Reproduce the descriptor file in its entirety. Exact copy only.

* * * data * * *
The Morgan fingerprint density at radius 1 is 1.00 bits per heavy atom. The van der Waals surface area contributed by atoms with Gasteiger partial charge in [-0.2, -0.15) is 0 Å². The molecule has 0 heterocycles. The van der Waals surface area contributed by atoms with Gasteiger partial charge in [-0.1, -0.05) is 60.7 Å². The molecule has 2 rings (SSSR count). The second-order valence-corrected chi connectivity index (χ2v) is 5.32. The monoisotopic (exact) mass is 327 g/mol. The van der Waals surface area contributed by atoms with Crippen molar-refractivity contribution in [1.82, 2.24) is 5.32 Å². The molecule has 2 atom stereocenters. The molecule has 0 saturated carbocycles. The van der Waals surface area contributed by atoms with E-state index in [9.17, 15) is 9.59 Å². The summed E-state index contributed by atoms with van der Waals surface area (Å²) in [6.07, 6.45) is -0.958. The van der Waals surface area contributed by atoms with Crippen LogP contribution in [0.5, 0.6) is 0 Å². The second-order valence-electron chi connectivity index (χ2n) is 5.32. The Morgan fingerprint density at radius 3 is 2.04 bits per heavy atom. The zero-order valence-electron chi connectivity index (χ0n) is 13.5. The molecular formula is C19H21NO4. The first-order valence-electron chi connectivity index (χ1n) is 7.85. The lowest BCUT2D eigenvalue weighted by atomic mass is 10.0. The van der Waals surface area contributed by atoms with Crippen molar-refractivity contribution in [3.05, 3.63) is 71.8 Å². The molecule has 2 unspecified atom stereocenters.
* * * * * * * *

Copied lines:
The Morgan fingerprint density at radius 1 is 1.00 bits per heavy atom. The van der Waals surface area contributed by atoms with Gasteiger partial charge in [-0.2, -0.15) is 0 Å². The molecule has 0 heterocycles. The van der Waals surface area contributed by atoms with Gasteiger partial charge in [-0.1, -0.05) is 60.7 Å². The molecule has 2 rings (SSSR count). The second-order valence-corrected chi connectivity index (χ2v) is 5.32. The monoisotopic (exact) mass is 327 g/mol. The van der Waals surface area contributed by atoms with Crippen molar-refractivity contribution in [1.82, 2.24) is 5.32 Å². The molecule has 2 atom stereocenters. The molecule has 0 saturated carbocycles. The van der Waals surface area contributed by atoms with E-state index in [9.17, 15) is 9.59 Å². The summed E-state index contributed by atoms with van der Waals surface area (Å²) in [6.07, 6.45) is -0.958. The van der Waals surface area contributed by atoms with Crippen LogP contribution in [0.5, 0.6) is 0 Å². The second-order valence-electron chi connectivity index (χ2n) is 5.32. The Morgan fingerprint density at radius 3 is 2.04 bits per heavy atom. The zero-order valence-electron chi connectivity index (χ0n) is 13.5. The molecular formula is C19H21NO4. The first-order valence-electron chi connectivity index (χ1n) is 7.85. The lowest BCUT2D eigenvalue weighted by atomic mass is 10.0. The van der Waals surface area contributed by atoms with Crippen molar-refractivity contribution in [3.05, 3.63) is 71.8 Å². The molecule has 2 unspecified atom stereocenters.